Dow strives to reduce freshwater withdrawal at all sites. Although we have focused our efforts on our six key water-stressed sites, certain sites also have experienced seasonal water-scarcity issues, driving the need for improvements.
We continue to advance water stewardship within our own operations to conserve fresh water. Here are two examples:
Our Coating Materials site near Chennai, India, has a history of water stress due to drought, which has resulted in an unreliable and poor water quality supply. Since 2017, Dow has been working on reducing its water consumption, achieving a 30% reduction. One key project involved the collection of rainwater. The rainwater was stored via recharge bore caverns, increasing the water table and improving water quality.
In Map Ta Phut, Thailand, a new water recycling technology was installed. The cascading scheme reuses the blowdown of a cooling tower and reject stream from the reverse osmosis unit as makeup water for a second cooling tower. This project is recycling 1,100 metric tons/day, corresponding to a 5% reduction in overall site water consumption while generating an NPV of $0.85 million.
Only a small proportion of water intake ends up in products (e.g., consumption). The total volume of water intake globally has been relatively consistent as a result of the combined impact of process efficiencies, business portfolio changes and growth. We strive to further reduce overall intake by exploring sustainable water circularity options looking at both internal and external sources. Rainwater is recovered in multiple locations and reused for firewater and other purposes, but rainwater volume compared to other intakes is relatively small.
In 2020, our overall water intake increased, due to an increase in seawater intake for cooling purposes.
Freshwater intake intensity is tracked for Dow’s six key water-stressed sites. In 2020, the freshwater intake intensity at these sites was 10.63, nearly equal to the 2015 baseline.
In an effort to improve the accuracy of our water accounting, all of our key water-stressed sites will be reporting freshwater intake on a monthly basis while also aligning with water GRI categories and definitions of the Water and Effluents 2018 GRI 303, as reflected in the table below. This process uncovered a key water-stressed site reporting third-party recycle water as virgin fresh water and historical data was adjusted accordingly. All sites will be migrated to the new standard for reporting in January 2022.
Roughly 80% of Dow’s freshwater intake at our six key water-stressed sites is at our largest manufacturing site in Freeport, Texas. Additional efforts were completed in 2020 to reduce freshwater intake at that site, including:
85% of source water is returned to the watershed at equal or better quality than at withdrawal, according to water-use assessments at Dow sites with the highest freshwater intake. (GRI 303-4)
Dow appropriately treats and monitors the quality of water discharged back to the environment. The total volume of treated wastewater discharged in 2020 was 119 million metric tons. The majority of the water is discharged as surface water, with a small portion returned to oceans. At a few sites, Dow site wastewater goes to a third party for treatment before discharge (typically to surface water).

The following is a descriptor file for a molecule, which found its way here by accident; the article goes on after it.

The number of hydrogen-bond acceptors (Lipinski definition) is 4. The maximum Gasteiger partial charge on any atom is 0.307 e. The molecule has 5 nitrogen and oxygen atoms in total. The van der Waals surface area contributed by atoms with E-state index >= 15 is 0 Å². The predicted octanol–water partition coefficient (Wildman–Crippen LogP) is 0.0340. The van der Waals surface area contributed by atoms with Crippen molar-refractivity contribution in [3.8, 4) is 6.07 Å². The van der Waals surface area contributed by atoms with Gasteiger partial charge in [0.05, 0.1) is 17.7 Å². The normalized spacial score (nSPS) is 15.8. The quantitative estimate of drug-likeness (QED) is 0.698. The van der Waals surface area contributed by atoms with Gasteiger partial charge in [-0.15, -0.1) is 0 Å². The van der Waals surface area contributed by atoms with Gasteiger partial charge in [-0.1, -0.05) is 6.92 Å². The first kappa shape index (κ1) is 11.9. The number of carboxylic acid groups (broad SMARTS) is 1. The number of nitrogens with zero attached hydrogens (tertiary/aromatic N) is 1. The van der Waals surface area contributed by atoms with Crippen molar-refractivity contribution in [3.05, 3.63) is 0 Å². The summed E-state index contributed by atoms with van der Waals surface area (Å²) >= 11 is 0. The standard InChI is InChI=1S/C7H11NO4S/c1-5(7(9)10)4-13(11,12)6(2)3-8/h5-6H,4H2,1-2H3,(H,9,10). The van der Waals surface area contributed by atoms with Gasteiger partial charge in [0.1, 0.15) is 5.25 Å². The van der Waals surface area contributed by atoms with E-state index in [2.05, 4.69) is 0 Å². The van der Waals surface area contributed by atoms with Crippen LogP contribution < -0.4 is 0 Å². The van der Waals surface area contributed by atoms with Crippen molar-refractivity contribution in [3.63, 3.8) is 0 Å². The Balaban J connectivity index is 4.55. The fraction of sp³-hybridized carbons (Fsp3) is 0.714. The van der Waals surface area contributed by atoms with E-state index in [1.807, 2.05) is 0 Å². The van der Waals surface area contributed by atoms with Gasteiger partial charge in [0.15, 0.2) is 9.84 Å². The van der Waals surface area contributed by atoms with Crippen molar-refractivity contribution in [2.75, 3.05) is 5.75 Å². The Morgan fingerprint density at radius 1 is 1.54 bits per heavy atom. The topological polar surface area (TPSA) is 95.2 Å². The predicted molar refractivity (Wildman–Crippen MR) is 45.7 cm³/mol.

Wastewater intensity is the ratio of pounds of wastewater per pound of production. Over many years, our wastewater intensity has been relatively consistent at approximately three pounds of wastewater discharged per pound of product. The majority of our total water intake is returned to the environment, as it is used for cooling purposes in energy generation and chemical manufacturing. The difference between water intake and water discharge is mainly due to evaporative losses associated with evaporative cooling practiced in locations to minimize water intake.
Wastewater quality is strictly governed by local regulations, and parameters are set specifically for each watershed. Dow’s operations abide by these local regulations. Therefore, wastewater discharge quality is not reported consistently across all Dow sites. Total Suspended Solids (TSS) and Biochemical Oxygen Demand (BOD) are reported for the sites listed here, which account for more than 85% of Dow’s wastewater discharge.
Our seven major wastewater discharge sites were identified to establish the baseline for the 2015 Sustainability Goals and account for more than 80% of our total discharge. The six key water-stressed sites were added to the wastewater discharge quality reporting at the launch of the 2025 Sustainability Goal to reduce freshwater intake intensity at these sites by 20%. The TSS discharge concentration across the sites has been relatively consistent. (2016 TSS was 0.005%, and the BOD concentration was 0.004%.)
|Sites Included in Wastewater Discharge Quality Reporting|
|Largest Wastewater Discharge Quantities||Key Water-Stressed Sites|
|Aratu, Brazil||Bahía Blanca, Argentina|
|Deer Park, TX||Böhlen, Germany|
|Freeport, TX||Freeport, TX|
|Midland, MI||Seadrift, TX|
|Plaquemine, LA||Tarragona, Spain|
|Stade, Germany||Terneuzen, the Netherlands|
|Texas City, TX|
Dow is supporting efforts in water-stress basins through the Global Water Challenge, a coalition of leading organizations committed to achieving universal access to safe drinking water, sanitation and hygiene and women’s empowerment.